Motto: "Others" Emblem: Rising Sun
Song: "My Sunshine Girl" Flower: Yellow Rose

Welcome to the Official Indiana Sunshine Society Website
Fall State Meeting: Nov. 2nd at Western Boone High School

 2019-2020 Theme: "Sunshine: A Gift To Others"

Indiana Sunshine Society
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Indiana Sunshine Society


          A girl dreamed a dream of service.  A woman of vision gave the needed guidance and direction of activities that made possible the realization of this dream.  The seed for the Indiana Sunshine Society was planted in the person of Miss Marguerite Dice, a senior in the Crawfordsville High School Class of 1901.

The plant was nurtured to mature growth by Miss Anna Willson, principal of the Crawfordsville High School.  A group of high school girls had already done work with some of the poor children of the city and now Marguerite Dice was inspired to widen their activities to shut-ins, the old and the sick.

          Miss Willson recognized that the idea of spreading sunshine would be good motivation in any girls’ organization.  The idea of sharing their own happiness appealed to these girls.  The first Sunshine Society of Indiana was organized.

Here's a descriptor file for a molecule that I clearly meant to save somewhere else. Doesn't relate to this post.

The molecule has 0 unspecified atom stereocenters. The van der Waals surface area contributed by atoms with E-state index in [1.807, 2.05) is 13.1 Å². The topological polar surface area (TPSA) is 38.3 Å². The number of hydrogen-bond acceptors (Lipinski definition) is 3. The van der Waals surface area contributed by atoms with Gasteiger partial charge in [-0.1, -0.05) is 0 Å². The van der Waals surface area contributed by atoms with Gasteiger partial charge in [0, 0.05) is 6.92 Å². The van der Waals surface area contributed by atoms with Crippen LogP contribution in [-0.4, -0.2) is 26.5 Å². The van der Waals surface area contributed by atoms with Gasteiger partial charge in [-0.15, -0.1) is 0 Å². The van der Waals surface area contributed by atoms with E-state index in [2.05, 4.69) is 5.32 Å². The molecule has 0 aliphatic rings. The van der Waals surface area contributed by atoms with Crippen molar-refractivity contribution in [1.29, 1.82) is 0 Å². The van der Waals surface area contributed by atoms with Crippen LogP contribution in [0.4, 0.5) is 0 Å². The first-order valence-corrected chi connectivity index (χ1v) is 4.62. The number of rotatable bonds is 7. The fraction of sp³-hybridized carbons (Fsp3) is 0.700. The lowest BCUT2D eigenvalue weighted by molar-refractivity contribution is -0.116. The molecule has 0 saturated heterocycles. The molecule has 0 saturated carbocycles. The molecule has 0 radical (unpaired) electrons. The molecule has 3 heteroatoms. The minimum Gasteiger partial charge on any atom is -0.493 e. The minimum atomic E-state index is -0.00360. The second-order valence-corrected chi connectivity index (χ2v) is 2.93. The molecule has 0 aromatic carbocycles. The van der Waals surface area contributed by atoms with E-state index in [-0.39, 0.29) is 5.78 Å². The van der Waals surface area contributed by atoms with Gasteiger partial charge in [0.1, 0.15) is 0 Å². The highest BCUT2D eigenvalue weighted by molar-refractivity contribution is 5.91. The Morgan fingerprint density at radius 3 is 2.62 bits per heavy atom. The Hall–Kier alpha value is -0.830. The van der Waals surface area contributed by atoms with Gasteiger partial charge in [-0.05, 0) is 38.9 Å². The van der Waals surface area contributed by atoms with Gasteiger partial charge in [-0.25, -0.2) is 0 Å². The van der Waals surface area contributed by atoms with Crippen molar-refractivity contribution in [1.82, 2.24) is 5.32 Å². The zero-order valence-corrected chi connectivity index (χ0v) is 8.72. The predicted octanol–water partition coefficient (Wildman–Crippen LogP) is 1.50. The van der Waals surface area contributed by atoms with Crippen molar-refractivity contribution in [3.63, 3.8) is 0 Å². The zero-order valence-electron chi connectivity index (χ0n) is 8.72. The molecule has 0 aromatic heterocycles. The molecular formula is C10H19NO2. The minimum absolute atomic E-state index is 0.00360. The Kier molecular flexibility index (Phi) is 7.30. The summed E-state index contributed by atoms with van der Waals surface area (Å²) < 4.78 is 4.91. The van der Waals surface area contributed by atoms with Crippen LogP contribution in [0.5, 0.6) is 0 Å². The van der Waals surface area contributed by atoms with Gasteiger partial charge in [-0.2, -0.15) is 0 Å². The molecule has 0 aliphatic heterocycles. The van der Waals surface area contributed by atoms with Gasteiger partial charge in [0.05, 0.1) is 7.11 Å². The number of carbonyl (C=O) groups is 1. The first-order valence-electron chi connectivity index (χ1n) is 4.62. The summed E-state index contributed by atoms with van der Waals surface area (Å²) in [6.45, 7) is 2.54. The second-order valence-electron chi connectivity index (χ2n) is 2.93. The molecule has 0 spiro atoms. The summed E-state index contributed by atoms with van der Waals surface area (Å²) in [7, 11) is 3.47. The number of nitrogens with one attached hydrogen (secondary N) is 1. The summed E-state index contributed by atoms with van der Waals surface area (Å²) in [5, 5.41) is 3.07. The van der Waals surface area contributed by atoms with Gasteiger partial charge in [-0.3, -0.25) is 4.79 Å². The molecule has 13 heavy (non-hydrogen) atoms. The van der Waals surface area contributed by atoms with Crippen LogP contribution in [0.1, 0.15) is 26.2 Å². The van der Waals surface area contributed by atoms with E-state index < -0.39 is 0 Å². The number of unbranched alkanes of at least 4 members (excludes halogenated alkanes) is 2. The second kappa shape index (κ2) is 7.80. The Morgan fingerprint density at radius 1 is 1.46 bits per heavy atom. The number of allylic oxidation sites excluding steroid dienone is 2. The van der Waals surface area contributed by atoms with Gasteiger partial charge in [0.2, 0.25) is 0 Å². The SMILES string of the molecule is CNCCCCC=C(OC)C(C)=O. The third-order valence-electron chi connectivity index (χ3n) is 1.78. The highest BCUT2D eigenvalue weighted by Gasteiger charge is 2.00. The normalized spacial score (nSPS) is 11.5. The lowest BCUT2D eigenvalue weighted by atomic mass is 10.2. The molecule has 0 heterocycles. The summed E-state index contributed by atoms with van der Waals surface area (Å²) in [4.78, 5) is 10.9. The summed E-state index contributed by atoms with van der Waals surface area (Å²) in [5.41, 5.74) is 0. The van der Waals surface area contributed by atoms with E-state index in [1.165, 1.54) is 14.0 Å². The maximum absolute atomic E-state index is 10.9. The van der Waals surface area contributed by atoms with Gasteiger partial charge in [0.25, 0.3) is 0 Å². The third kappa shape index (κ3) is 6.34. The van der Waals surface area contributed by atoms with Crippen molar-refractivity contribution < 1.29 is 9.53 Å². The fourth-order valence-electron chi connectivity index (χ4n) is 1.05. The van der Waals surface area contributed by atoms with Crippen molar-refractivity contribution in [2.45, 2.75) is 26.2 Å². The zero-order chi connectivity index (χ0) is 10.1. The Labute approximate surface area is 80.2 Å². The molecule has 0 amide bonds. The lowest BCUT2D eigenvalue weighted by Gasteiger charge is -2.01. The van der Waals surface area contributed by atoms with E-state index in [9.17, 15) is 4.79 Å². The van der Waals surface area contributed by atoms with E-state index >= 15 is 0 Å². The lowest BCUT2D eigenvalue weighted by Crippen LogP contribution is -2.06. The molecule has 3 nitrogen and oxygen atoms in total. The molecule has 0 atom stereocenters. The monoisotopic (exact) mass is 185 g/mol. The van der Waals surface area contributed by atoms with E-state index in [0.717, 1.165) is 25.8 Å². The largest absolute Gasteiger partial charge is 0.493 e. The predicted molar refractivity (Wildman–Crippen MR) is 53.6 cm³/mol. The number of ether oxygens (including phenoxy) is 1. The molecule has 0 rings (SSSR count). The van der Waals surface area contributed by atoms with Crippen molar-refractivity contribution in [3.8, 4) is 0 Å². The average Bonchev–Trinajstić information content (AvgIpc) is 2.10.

The name “Sunshine meant “Let your light shine”. The Motto was “Good Cheer.”  The colors-yellow and white symbolize sunshine and purity.  The membership fee consisted of some act that would carry sunshine where it was needed.  The object of the society was to “scatter seeds of kindness among the old, the sick, the needy, and to weave a golden thread of kindness through the everyday lives of all.”  The first pin was a small canary, a replica of Miss Wilson’s canary, Sunny.  The creed was the one used today (with little change) and was written by Miss Wilson.

          This tiny seed grew into a strong plant for Miss Wilson exemplified the ideas of the society-giving herself, reaching out, strengthening, encouraging, lifting, brightening the lives of all with whom she came in contact.  The society attracted the attention of the townspeople and they gave it loyal support, both moral and financial.  News of its success was spread over the state and its work was recognized as being an excellent character builder.  Soon many high schools organized similar societies.

          Over one hundred years later, the Indiana Sunshine Society still exists in Indiana high schools.   Sunshine continues to serve “others”, with over a thousand members of young men and women.

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